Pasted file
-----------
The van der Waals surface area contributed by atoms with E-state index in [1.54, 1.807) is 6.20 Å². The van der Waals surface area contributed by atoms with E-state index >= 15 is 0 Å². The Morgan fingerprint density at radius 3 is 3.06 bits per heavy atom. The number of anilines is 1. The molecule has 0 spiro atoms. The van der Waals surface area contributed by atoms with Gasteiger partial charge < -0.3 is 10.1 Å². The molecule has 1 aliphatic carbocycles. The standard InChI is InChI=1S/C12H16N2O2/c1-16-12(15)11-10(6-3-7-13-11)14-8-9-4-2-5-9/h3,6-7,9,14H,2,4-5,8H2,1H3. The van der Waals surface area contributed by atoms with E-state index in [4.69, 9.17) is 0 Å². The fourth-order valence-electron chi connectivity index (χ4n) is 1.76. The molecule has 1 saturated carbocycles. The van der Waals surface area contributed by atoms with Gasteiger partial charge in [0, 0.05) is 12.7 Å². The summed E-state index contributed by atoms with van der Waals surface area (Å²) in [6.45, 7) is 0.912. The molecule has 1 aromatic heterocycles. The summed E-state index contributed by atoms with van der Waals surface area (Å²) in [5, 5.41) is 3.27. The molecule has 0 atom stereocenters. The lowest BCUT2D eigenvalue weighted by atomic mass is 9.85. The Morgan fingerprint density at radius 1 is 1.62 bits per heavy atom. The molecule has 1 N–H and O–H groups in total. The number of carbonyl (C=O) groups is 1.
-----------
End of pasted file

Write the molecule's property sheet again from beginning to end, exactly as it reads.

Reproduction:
The van der Waals surface area contributed by atoms with E-state index in [1.54, 1.807) is 6.20 Å². The van der Waals surface area contributed by atoms with E-state index >= 15 is 0 Å². The Morgan fingerprint density at radius 3 is 3.06 bits per heavy atom. The number of anilines is 1. The molecule has 0 spiro atoms. The van der Waals surface area contributed by atoms with Gasteiger partial charge < -0.3 is 10.1 Å². The molecule has 1 aliphatic carbocycles. The standard InChI is InChI=1S/C12H16N2O2/c1-16-12(15)11-10(6-3-7-13-11)14-8-9-4-2-5-9/h3,6-7,9,14H,2,4-5,8H2,1H3. The van der Waals surface area contributed by atoms with E-state index in [4.69, 9.17) is 0 Å². The fourth-order valence-electron chi connectivity index (χ4n) is 1.76. The molecule has 1 saturated carbocycles. The van der Waals surface area contributed by atoms with Gasteiger partial charge in [0, 0.05) is 12.7 Å². The summed E-state index contributed by atoms with van der Waals surface area (Å²) in [6.45, 7) is 0.912. The molecule has 1 aromatic heterocycles. The summed E-state index contributed by atoms with van der Waals surface area (Å²) in [5, 5.41) is 3.27. The molecule has 0 atom stereocenters. The lowest BCUT2D eigenvalue weighted by atomic mass is 9.85. The Morgan fingerprint density at radius 1 is 1.62 bits per heavy atom. The molecule has 1 N–H and O–H groups in total. The number of carbonyl (C=O) groups is 1.